In another release, the SEC requested additional comment on the definition of the term “significant deficiency.” Because this term is used in the SEC’s rules implementing SOX Section 404 and Section 302(a), which requires management to communicate all significant deficiencies in the design or operation of internal controls to the company’s external auditors and the audit committee of the board of directors, the SEC believes that a definition of this term should also be included in its rules, in addition to being defined in the auditing standards promulgated by the PCAOB. Comments on the definition of “significant deficiency” should be received by the SEC on or before July 18, 2007.

Interpretive Guidance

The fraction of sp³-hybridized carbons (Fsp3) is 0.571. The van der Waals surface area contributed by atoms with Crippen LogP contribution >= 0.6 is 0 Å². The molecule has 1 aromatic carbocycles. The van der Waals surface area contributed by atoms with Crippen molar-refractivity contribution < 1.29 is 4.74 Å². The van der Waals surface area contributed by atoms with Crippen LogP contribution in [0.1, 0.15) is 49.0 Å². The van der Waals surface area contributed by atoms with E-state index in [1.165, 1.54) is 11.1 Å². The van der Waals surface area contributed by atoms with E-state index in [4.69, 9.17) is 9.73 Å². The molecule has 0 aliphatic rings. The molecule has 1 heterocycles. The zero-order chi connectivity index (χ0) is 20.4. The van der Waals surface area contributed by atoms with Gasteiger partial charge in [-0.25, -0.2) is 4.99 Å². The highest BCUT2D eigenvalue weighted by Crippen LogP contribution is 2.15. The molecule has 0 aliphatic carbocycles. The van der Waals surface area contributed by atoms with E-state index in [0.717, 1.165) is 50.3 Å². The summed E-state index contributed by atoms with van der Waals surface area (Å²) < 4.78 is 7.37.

Pursuant to the SEC’s rules, management is responsible for maintaining a system of ICFR that provides reasonable assurance regarding the reliability of financial reporting and the preparation of financial statements for external purposes in accordance with generally accepted accounting principles. The rules implementing Section 404 of SOX require that management annually evaluate whether ICFR is effective at providing such reasonable assurance and disclose its assessment in the company’s annual report. Management is responsible for maintaining documentation that provides reasonable support for its assessment. This evidence will also allow a third party, such as the company’s external auditor, to consider the work performed by management. The SEC recognizes that while “reasonableness” is an objective standard, there is a range of judgments that an issuer might make as to what is “reasonable” in implementing Section 404 of SOX and the SEC’s rules. Thus, the terms “reasonable,” “reasonably,” and “reasonableness” in the context of Section 404 implementation do not imply a single conclusion or methodology, but encompass the full range of appropriate potential conduct, conclusions, or methodologies upon which a public company may reasonably base its decisions.